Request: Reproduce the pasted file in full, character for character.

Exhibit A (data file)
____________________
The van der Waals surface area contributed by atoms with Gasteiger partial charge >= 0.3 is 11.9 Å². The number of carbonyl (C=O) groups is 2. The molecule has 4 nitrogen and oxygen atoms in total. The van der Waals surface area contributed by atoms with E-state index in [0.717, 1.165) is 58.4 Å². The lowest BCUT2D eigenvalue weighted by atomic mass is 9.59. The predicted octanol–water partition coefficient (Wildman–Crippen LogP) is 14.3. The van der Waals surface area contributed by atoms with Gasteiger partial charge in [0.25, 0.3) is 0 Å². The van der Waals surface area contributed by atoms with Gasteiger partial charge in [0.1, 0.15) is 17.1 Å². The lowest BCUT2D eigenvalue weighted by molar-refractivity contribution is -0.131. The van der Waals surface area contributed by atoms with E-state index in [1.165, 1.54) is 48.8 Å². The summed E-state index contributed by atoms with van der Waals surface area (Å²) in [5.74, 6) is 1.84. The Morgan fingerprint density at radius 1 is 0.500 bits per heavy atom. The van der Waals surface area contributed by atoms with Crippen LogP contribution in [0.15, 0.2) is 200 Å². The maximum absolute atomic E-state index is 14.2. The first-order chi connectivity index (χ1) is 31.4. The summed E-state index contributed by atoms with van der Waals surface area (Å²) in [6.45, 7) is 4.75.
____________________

The van der Waals surface area contributed by atoms with Gasteiger partial charge >= 0.3 is 11.9 Å². The number of carbonyl (C=O) groups is 2. The molecule has 4 nitrogen and oxygen atoms in total. The van der Waals surface area contributed by atoms with E-state index in [0.717, 1.165) is 58.4 Å². The lowest BCUT2D eigenvalue weighted by atomic mass is 9.59. The predicted octanol–water partition coefficient (Wildman–Crippen LogP) is 14.3. The van der Waals surface area contributed by atoms with Gasteiger partial charge in [0.25, 0.3) is 0 Å². The van der Waals surface area contributed by atoms with Gasteiger partial charge in [0.1, 0.15) is 17.1 Å². The lowest BCUT2D eigenvalue weighted by molar-refractivity contribution is -0.131. The van der Waals surface area contributed by atoms with E-state index in [1.165, 1.54) is 48.8 Å². The summed E-state index contributed by atoms with van der Waals surface area (Å²) in [5.74, 6) is 1.84. The Morgan fingerprint density at radius 1 is 0.500 bits per heavy atom. The van der Waals surface area contributed by atoms with Crippen LogP contribution in [0.15, 0.2) is 200 Å². The maximum absolute atomic E-state index is 14.2. The first-order chi connectivity index (χ1) is 31.4. The summed E-state index contributed by atoms with van der Waals surface area (Å²) in [6.45, 7) is 4.75.